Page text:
In the Twin Cities we had our first aBRT (arterial BRT) line open last year, which doesn’t have dedicated lanes except at a few key intersections, so it doesn’t meet the purists’ BRT definition. But does include the other improvements mentioned. And I will tell you that it is night-and-day better than riding a regular local bus. The existing bus line that it augments is basically no faster than riding a bicycle, except on the uphill sections. The new A-Line was way, way faster than bicycling, and it doesn’t hurt that the buses are also more comfortable than traditional ones and equipped with wi-fi, and the stations are much nicer than regular bus stops.

These are things that can be done on almost any local bus line for relatively modest cost. The A-Line has been a smashing success in terms of ridership. While our next major light rail line is in question due to state and federal politics, aBRT is moving forward. We’ll get a second line next year, followed by basically another new line every year beyond that.

Other things TriMet could do:
– More express (limited-stop) buses at rush hour. Seattle does this on a number of their lines: you take the #65, it stops potentially every block. You take the #65E – which runs regularly along the exact same route – and it stops every mile or two. This is really cheap to do.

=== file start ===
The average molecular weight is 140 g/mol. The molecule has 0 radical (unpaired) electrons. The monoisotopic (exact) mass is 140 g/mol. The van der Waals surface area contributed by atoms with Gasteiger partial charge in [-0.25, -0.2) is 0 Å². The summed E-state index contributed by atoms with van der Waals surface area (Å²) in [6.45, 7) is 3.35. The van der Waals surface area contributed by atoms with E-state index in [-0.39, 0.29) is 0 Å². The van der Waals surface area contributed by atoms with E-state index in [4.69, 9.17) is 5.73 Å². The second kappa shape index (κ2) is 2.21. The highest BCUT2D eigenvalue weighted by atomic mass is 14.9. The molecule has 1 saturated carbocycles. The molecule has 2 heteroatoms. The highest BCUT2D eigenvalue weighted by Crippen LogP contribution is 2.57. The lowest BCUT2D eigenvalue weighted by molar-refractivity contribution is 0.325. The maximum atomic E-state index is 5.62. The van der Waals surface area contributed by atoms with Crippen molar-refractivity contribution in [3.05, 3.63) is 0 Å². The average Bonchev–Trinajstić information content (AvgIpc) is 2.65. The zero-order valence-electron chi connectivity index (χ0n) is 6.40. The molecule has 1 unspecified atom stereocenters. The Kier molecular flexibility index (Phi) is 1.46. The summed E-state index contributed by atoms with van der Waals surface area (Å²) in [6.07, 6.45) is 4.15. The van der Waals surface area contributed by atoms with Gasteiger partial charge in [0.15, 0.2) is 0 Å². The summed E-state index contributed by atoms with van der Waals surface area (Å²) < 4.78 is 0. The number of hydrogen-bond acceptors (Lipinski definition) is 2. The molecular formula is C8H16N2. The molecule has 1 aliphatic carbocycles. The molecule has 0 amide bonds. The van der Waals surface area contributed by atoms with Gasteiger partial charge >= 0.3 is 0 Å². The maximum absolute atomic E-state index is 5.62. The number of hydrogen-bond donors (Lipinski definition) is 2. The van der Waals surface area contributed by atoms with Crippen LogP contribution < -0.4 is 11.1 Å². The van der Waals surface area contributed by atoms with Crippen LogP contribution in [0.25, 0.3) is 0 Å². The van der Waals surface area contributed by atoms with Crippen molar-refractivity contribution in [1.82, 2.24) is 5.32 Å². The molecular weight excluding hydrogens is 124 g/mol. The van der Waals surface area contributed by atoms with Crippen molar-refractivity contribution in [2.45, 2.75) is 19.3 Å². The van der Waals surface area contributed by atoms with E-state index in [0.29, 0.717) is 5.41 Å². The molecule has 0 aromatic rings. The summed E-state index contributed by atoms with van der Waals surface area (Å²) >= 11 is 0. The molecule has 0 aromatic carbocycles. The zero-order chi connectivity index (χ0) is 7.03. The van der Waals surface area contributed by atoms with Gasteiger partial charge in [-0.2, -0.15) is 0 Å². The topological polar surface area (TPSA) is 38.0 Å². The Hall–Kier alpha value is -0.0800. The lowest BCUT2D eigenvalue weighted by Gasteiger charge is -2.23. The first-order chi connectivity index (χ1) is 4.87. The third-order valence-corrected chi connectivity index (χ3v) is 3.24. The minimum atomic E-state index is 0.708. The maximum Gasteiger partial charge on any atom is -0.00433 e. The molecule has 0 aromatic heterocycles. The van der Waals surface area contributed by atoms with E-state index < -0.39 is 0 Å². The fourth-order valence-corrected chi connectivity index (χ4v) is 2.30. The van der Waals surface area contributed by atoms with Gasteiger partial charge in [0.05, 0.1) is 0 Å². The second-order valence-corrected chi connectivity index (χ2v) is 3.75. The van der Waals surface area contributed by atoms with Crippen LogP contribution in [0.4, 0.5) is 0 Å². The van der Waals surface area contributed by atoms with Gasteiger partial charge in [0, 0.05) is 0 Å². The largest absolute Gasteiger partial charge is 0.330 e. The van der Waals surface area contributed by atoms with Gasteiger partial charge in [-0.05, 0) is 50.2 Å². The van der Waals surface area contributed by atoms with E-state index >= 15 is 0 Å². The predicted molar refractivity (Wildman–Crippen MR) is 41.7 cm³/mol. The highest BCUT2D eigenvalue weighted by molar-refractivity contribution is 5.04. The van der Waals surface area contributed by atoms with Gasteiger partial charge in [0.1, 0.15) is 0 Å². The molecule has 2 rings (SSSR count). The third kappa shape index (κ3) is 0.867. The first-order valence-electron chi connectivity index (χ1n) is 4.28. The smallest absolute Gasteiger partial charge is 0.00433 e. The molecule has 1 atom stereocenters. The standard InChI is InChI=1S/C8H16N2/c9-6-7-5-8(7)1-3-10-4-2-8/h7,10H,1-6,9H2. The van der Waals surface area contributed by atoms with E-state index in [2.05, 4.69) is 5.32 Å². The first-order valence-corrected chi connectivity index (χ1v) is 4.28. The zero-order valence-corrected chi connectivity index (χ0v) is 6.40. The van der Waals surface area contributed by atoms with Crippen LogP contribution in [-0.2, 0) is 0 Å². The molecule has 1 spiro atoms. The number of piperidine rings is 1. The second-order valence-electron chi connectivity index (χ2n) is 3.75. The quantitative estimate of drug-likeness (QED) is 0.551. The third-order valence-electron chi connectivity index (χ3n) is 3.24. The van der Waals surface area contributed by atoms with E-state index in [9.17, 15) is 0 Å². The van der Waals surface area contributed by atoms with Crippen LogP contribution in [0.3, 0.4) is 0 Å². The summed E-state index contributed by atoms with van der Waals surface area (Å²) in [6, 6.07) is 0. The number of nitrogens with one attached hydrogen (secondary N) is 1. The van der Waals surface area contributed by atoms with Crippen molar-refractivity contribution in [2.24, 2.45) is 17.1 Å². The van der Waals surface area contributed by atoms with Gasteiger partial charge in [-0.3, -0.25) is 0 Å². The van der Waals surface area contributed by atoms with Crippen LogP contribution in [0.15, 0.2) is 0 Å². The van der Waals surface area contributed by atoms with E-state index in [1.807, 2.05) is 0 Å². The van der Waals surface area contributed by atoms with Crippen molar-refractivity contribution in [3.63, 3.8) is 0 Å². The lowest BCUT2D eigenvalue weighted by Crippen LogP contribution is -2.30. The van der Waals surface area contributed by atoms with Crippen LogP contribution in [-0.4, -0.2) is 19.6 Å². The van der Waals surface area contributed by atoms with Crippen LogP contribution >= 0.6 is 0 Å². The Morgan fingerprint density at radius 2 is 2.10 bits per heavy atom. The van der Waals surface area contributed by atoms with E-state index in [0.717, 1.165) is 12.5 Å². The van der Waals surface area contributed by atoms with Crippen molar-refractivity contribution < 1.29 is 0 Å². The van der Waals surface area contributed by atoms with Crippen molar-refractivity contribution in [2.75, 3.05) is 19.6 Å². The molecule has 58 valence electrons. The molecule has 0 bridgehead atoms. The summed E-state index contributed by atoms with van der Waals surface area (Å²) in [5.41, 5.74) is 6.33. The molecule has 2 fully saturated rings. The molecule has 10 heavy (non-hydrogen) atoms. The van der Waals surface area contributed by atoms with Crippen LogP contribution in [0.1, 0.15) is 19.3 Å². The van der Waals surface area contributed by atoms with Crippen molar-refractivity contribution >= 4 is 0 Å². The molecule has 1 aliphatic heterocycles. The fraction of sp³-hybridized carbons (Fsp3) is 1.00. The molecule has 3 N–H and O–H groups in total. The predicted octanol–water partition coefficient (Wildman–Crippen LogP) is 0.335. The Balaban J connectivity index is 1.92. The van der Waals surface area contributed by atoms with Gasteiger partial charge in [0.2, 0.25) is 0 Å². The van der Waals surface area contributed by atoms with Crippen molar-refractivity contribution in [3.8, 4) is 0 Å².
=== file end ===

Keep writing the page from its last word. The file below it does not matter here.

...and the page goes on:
– There are already quite a few miles of potential bus-only lanes already built in the Portland area, but not used. They’re called freeway shoulders. Here in the Twin Cities we have hundreds of miles of bus routes that are allowed to use the shoulders whenever there is congestion. It took a bunch of work in the legislature to get it approved, but it works great. I live 6 miles from downtown Minneapolis in a neighborhood not unlike Montavilla. The local bus to downtown takes an agonizing 35-40 minutes, but at rush hour I can hop on the #553 express, which jumps on the freeway and gets me there in under 15 minutes – regardless of whether or not the freeway is jammed (which it often is). A bus line that left downtown Portland and took the Sunset and 217 to Beaverton TC – using shoulders if needed – would likely beat the MAX out there. Not saying that would be a great route to do, since the MAX is already there, but there are other Portland area freeways that have shoulders and could benefit from this strategy.

Beeblebrox
Guest
Beeblebrox

Right on! Jonathan, I nominate this for Comment of the Week.

Charley
Guest
Charley

This would be great! I’m still bummed that it’s not going to happen on Powell, though. In my mind, the Powell is still the perfect venue for BRT, and I don’t know why it’s not still on the list.